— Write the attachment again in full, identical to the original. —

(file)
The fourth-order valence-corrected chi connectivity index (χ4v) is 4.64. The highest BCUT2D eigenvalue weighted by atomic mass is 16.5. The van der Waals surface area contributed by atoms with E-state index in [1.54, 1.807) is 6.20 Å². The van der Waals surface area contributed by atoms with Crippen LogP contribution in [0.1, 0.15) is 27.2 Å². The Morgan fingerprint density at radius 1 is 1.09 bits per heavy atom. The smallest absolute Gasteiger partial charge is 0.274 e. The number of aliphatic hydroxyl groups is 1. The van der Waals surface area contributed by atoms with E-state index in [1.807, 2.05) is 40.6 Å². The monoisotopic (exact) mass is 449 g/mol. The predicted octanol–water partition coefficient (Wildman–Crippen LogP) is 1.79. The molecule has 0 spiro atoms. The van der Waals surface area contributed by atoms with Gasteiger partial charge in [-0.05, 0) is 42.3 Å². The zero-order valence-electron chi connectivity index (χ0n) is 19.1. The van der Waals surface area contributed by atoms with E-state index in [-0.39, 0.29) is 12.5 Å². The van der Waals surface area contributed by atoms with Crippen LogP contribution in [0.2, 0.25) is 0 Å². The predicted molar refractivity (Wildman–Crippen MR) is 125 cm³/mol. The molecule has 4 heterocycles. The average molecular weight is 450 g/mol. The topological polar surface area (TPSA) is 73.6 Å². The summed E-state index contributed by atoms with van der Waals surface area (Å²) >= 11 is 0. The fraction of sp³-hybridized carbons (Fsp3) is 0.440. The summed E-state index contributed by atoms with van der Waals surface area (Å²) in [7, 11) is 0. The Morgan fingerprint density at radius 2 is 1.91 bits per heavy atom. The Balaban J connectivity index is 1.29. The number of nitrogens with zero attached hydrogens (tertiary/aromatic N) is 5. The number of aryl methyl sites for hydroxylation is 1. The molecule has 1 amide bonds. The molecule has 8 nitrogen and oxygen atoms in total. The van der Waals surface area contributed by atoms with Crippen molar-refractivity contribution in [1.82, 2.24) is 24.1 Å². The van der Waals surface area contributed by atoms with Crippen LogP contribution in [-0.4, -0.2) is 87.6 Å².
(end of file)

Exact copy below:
The fourth-order valence-corrected chi connectivity index (χ4v) is 4.64. The highest BCUT2D eigenvalue weighted by atomic mass is 16.5. The van der Waals surface area contributed by atoms with E-state index in [1.54, 1.807) is 6.20 Å². The van der Waals surface area contributed by atoms with Crippen LogP contribution in [0.1, 0.15) is 27.2 Å². The Morgan fingerprint density at radius 1 is 1.09 bits per heavy atom. The smallest absolute Gasteiger partial charge is 0.274 e. The number of aliphatic hydroxyl groups is 1. The van der Waals surface area contributed by atoms with E-state index in [1.807, 2.05) is 40.6 Å². The monoisotopic (exact) mass is 449 g/mol. The predicted octanol–water partition coefficient (Wildman–Crippen LogP) is 1.79. The molecule has 0 spiro atoms. The van der Waals surface area contributed by atoms with Gasteiger partial charge in [-0.05, 0) is 42.3 Å². The zero-order valence-electron chi connectivity index (χ0n) is 19.1. The van der Waals surface area contributed by atoms with E-state index in [-0.39, 0.29) is 12.5 Å². The van der Waals surface area contributed by atoms with Crippen LogP contribution in [0.2, 0.25) is 0 Å². The predicted molar refractivity (Wildman–Crippen MR) is 125 cm³/mol. The molecule has 4 heterocycles. The average molecular weight is 450 g/mol. The topological polar surface area (TPSA) is 73.6 Å². The summed E-state index contributed by atoms with van der Waals surface area (Å²) >= 11 is 0. The fraction of sp³-hybridized carbons (Fsp3) is 0.440. The summed E-state index contributed by atoms with van der Waals surface area (Å²) in [7, 11) is 0. The Morgan fingerprint density at radius 2 is 1.91 bits per heavy atom. The Balaban J connectivity index is 1.29. The number of nitrogens with zero attached hydrogens (tertiary/aromatic N) is 5. The number of aryl methyl sites for hydroxylation is 1. The molecule has 1 amide bonds. The molecule has 8 nitrogen and oxygen atoms in total. The van der Waals surface area contributed by atoms with Crippen molar-refractivity contribution in [1.82, 2.24) is 24.1 Å². The van der Waals surface area contributed by atoms with Crippen LogP contribution in [-0.4, -0.2) is 87.6 Å².